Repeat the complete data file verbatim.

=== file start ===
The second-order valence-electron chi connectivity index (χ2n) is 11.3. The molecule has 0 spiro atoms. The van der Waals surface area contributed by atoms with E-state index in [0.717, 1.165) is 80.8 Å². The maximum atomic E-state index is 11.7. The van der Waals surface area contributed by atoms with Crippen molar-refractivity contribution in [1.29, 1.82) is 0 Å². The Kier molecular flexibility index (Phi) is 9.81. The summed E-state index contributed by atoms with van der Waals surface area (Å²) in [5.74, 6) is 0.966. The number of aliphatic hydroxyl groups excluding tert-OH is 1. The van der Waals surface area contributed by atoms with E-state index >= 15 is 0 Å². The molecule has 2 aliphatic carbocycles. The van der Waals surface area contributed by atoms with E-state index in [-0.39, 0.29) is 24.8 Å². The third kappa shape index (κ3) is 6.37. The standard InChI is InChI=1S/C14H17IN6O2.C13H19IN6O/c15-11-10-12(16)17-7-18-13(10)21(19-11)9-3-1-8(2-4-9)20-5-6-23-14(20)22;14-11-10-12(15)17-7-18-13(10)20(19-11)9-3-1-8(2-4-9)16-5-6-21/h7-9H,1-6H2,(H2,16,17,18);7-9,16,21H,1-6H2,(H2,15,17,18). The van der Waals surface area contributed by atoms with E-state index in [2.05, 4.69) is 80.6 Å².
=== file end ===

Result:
The second-order valence-electron chi connectivity index (χ2n) is 11.3. The molecule has 0 spiro atoms. The van der Waals surface area contributed by atoms with E-state index in [0.717, 1.165) is 80.8 Å². The maximum atomic E-state index is 11.7. The van der Waals surface area contributed by atoms with Crippen molar-refractivity contribution in [1.29, 1.82) is 0 Å². The Kier molecular flexibility index (Phi) is 9.81. The summed E-state index contributed by atoms with van der Waals surface area (Å²) in [5.74, 6) is 0.966. The number of aliphatic hydroxyl groups excluding tert-OH is 1. The van der Waals surface area contributed by atoms with E-state index >= 15 is 0 Å². The molecule has 2 aliphatic carbocycles. The van der Waals surface area contributed by atoms with E-state index in [-0.39, 0.29) is 24.8 Å². The third kappa shape index (κ3) is 6.37. The standard InChI is InChI=1S/C14H17IN6O2.C13H19IN6O/c15-11-10-12(16)17-7-18-13(10)21(19-11)9-3-1-8(2-4-9)20-5-6-23-14(20)22;14-11-10-12(15)17-7-18-13(10)20(19-11)9-3-1-8(2-4-9)16-5-6-21/h7-9H,1-6H2,(H2,16,17,18);7-9,16,21H,1-6H2,(H2,15,17,18). The van der Waals surface area contributed by atoms with E-state index in [2.05, 4.69) is 80.6 Å².